Very, very different from what we might call more conventional wings. Have a look at this image, from FLY-R’s website:

Pretty intriguing, no? Yes.
About FLY-R UAS
This company hadn’t hit our radar yet, but it’s pretty interesting. Formed in 2013, three experienced UAV engineers are at its core. The firm is located on the French island of Réunion – a volcanic island off the southeastern coast of Africa – not too far east of Madagascar. It’s a pretty remote location:

The red circle marks the spot…
It’s website says it’s developing a total of five different rhomboidal wing UAVs:
The first two aircraft, the R2-150 and the R2-240, have the unique capability of autonomous ship-based operation using a vacuum launcher and an autonomous recovery system. These ancillaries, launcher system and recovery system, are also innovative products developed by our company.

The first two aircraft, the R2-150 and the R2-240, have the unique capability of autonomous ship-based operation using a vacuum launcher and an autonomous recovery system. These ancillaries, launcher system and recovery system, are also innovative products developed by our company. The latter two aircraft, the R2-400 and the R2-600, are mainly suited to defense missions. They belong in the category of ‘MALE’ UAVs (Medium Altitude/Long Endurance). Finally, the R2-HSTD, is a high-speed target drone offering a realistic and cost-effective training tool for surface defence and air combat training.
FLY-R Website

Here’s a look at the R2-150:

That is one very unique wing design…
We’ll keep you posted
This wing really intrigues us. We’ll keep an eye on FLY-R, and hope to see some videos on the horizon of one of these aircraft in flight.

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Reader’s FPV video: Slow, steady… and affordable

You’ve seen how we like to highlight videos from our readers. Well, recently we asked people if you had work you’d like featured. Tons of you took the time to fill out this form (and you’re still welcome to do so). Today’s selection doesn’t feature crazy skills… but it does feature solid flying and a great subject.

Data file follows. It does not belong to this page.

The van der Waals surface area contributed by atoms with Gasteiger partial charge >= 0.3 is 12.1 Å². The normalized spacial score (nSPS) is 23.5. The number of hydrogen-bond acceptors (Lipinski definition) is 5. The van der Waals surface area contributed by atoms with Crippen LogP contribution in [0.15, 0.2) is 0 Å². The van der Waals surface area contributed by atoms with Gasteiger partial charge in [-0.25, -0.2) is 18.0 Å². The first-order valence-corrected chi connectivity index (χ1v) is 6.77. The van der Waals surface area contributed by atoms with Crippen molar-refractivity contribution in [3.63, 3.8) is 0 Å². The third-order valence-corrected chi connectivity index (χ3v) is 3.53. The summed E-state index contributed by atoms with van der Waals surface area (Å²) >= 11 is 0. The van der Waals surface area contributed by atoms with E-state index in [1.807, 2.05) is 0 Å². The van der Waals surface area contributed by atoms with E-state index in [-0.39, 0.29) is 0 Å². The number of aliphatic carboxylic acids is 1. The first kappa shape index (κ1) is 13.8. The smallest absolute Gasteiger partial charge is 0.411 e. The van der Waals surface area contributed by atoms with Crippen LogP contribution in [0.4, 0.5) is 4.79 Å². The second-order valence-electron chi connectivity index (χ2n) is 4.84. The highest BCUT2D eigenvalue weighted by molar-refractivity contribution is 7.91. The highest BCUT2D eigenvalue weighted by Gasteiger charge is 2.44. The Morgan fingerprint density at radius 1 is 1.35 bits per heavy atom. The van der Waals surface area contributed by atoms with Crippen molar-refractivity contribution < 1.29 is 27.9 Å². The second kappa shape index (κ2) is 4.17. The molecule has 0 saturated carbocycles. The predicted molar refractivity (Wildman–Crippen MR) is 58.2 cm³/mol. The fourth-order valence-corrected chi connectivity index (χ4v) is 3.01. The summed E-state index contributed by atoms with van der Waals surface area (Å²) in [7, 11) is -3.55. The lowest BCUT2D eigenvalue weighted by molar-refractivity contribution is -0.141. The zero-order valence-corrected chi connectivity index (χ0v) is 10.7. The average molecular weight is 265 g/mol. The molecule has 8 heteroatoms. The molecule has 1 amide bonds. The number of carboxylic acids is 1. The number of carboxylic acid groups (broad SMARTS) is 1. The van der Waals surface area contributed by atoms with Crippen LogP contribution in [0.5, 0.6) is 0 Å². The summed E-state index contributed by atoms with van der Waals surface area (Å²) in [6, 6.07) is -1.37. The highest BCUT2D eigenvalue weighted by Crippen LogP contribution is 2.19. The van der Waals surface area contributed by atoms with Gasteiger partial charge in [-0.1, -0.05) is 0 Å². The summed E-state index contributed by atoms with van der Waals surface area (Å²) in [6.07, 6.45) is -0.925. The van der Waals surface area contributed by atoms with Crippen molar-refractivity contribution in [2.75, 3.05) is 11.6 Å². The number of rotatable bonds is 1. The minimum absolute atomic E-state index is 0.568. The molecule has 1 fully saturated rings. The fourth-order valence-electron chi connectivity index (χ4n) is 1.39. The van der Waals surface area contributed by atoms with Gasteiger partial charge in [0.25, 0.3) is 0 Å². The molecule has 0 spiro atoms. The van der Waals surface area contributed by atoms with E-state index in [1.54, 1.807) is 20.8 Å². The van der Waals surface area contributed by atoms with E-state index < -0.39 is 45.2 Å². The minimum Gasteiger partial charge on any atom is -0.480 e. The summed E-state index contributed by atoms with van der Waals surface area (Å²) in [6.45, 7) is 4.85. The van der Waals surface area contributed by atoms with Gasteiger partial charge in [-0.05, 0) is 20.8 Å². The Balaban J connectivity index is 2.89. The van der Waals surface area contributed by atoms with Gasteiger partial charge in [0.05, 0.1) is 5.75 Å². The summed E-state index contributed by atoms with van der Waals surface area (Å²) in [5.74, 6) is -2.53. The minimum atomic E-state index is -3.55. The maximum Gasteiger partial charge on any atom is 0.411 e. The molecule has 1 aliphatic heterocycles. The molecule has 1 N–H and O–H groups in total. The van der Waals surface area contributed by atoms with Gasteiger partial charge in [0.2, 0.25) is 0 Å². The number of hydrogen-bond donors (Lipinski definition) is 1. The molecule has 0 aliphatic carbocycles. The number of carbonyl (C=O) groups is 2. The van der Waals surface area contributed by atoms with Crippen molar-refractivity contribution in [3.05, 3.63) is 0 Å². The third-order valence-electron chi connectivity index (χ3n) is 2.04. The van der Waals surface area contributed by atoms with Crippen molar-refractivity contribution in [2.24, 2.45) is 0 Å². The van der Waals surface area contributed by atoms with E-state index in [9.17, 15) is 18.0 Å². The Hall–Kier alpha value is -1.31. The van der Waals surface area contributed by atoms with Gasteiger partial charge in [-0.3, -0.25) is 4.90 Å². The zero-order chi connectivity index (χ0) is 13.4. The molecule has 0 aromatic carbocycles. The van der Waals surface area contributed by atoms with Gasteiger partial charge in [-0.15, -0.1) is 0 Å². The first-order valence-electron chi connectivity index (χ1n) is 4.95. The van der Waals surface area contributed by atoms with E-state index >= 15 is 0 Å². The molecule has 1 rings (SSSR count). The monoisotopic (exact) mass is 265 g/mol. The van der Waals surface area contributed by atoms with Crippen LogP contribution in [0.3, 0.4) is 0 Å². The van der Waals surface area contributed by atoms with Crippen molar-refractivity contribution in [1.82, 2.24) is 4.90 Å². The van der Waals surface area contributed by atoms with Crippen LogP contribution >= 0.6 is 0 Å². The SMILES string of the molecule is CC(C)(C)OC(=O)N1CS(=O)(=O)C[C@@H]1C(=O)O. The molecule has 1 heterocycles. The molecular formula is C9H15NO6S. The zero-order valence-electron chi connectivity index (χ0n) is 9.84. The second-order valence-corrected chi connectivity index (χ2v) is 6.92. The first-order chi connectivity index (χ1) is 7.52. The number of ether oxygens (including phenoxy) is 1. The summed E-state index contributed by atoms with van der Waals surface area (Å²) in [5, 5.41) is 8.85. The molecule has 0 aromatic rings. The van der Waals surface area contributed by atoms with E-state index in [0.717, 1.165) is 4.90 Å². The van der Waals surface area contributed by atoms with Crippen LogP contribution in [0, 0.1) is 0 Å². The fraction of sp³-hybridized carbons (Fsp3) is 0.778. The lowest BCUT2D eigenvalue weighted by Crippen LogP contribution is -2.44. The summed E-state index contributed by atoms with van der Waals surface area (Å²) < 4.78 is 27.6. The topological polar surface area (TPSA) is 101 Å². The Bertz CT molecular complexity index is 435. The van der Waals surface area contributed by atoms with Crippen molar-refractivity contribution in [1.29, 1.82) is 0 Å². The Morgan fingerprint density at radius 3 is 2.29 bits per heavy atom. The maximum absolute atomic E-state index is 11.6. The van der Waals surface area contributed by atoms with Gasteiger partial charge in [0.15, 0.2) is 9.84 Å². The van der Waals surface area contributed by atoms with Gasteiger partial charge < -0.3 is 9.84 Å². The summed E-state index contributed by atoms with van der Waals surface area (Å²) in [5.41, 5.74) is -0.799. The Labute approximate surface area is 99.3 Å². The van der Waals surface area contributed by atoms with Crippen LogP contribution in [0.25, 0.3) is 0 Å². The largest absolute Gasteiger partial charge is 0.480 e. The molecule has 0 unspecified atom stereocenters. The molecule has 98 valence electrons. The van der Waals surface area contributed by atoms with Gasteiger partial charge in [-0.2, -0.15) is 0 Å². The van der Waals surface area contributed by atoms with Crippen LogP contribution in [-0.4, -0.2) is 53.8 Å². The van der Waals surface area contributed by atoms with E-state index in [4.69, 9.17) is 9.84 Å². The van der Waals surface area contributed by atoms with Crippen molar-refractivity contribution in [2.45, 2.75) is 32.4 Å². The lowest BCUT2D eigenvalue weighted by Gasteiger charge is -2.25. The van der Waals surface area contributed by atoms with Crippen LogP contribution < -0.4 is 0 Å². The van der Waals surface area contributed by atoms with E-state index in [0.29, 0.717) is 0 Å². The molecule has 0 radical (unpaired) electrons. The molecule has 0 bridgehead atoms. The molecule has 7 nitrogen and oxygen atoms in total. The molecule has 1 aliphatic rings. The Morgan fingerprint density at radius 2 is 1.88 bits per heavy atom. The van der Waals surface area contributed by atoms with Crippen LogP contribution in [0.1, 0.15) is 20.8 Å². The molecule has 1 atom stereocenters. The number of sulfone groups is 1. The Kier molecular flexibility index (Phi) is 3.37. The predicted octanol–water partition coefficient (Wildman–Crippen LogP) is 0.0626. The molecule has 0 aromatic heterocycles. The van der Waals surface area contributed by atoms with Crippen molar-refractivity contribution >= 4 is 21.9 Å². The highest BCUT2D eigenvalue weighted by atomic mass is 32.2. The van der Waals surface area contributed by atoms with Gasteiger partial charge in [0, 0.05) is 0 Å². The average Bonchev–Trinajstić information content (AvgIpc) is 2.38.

We were really gratified to see how many people were interested in having their work posted to DroneDJ. We’ve been carefully poring through the submissions. And one of the things that has already struck us is the range of subjects that people will choose for their FPV videos. There’s always the free styling park video, with amazing aerobatics that seem to miss branches and playground equipment by bare inches. There are the majestic, landscape-focused shots featuring mountains, waterfalls, etc… plus a ton of others in both urban and rural settings.
Today’s caught our eye for a couple of different reasons.
You don’t need to race
People into the world of CineWhoops already know this, but you don’t need to be a speed demon to make a great video. Sometimes, slow and steady does win the race. And from the large pile we’re sifting through, this video from Richard Chang of Los Angeles caught our attention for a couple of reasons.
For starters, Richard was flying a BETAFPV 95X (about $179). This little CineWhoop-style drone can carry either a naked action camera like the new SMO 4K (about $239) or the Insta360 GO. It’s small and agile, but that doesn’t mean it has to be flown like you’re in a Red Bull air race. (I actually own one of these; love its size and abilities – though I do not yet fly as well as Richard.)

The latest iteration of the BETA95X series
In the video you’re about to see, Richard didn’t try to break the speed limit. But he did pull together a nice series of controlled shots at an interesting location in East LA, coupled with a soundtrack that fits these visuals perfectly. We also really like how he flew down the street at the opening of this video, to help establish the subject.
Have a look – and a listen!
[embedded content]
Nice job, Richard
More about Richard
We asked Richard a few questions, including how long he’s been flying. He actually started flying about eight months ago, basically after the pandemic broke out.

I started flying because COVID-19 crushed the industry I work in [restaurant] and I needed something to keep me sane/busy,” he says. “I’m currently teaching my boys to fly and they’re enjoying it very much. FPV has impacted my life for the better!

What’s the personal appeal for you of flying drones?